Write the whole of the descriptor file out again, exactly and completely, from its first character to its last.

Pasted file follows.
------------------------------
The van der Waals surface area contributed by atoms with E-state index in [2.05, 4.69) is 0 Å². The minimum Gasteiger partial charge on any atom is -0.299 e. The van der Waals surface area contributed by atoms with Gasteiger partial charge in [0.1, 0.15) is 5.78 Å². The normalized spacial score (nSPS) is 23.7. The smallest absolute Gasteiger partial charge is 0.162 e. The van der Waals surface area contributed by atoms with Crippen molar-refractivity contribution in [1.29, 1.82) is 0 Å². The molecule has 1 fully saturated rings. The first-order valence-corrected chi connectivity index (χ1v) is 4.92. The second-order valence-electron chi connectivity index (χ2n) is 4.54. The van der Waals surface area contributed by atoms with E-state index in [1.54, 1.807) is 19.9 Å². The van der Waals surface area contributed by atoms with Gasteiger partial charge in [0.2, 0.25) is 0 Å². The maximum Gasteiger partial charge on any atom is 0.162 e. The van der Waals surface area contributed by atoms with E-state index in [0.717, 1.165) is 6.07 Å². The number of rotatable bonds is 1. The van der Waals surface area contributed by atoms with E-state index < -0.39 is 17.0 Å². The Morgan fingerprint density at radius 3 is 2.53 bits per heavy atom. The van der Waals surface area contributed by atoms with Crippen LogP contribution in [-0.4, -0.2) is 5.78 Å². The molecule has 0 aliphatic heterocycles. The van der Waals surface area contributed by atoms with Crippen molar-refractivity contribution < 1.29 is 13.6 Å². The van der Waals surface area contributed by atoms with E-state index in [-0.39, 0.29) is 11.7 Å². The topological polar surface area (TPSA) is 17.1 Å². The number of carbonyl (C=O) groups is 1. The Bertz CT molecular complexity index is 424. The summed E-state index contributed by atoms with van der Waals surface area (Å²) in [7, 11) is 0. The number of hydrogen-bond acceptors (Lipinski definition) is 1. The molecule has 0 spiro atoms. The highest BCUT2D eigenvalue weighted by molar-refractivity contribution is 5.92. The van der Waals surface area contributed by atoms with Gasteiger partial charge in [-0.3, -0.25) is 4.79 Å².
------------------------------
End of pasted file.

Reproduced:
The van der Waals surface area contributed by atoms with E-state index in [2.05, 4.69) is 0 Å². The minimum Gasteiger partial charge on any atom is -0.299 e. The van der Waals surface area contributed by atoms with Gasteiger partial charge in [0.1, 0.15) is 5.78 Å². The normalized spacial score (nSPS) is 23.7. The smallest absolute Gasteiger partial charge is 0.162 e. The van der Waals surface area contributed by atoms with Crippen molar-refractivity contribution in [1.29, 1.82) is 0 Å². The molecule has 1 fully saturated rings. The first-order valence-corrected chi connectivity index (χ1v) is 4.92. The second-order valence-electron chi connectivity index (χ2n) is 4.54. The van der Waals surface area contributed by atoms with E-state index in [1.54, 1.807) is 19.9 Å². The van der Waals surface area contributed by atoms with Gasteiger partial charge in [0.2, 0.25) is 0 Å². The maximum Gasteiger partial charge on any atom is 0.162 e. The van der Waals surface area contributed by atoms with E-state index in [0.717, 1.165) is 6.07 Å². The number of rotatable bonds is 1. The van der Waals surface area contributed by atoms with E-state index < -0.39 is 17.0 Å². The Morgan fingerprint density at radius 3 is 2.53 bits per heavy atom. The van der Waals surface area contributed by atoms with Crippen LogP contribution in [-0.4, -0.2) is 5.78 Å². The molecule has 0 aliphatic heterocycles. The van der Waals surface area contributed by atoms with Crippen molar-refractivity contribution < 1.29 is 13.6 Å². The van der Waals surface area contributed by atoms with E-state index in [-0.39, 0.29) is 11.7 Å². The topological polar surface area (TPSA) is 17.1 Å². The number of carbonyl (C=O) groups is 1. The Bertz CT molecular complexity index is 424. The summed E-state index contributed by atoms with van der Waals surface area (Å²) in [7, 11) is 0. The number of hydrogen-bond acceptors (Lipinski definition) is 1. The molecule has 0 spiro atoms. The highest BCUT2D eigenvalue weighted by molar-refractivity contribution is 5.92. The van der Waals surface area contributed by atoms with Gasteiger partial charge in [-0.3, -0.25) is 4.79 Å².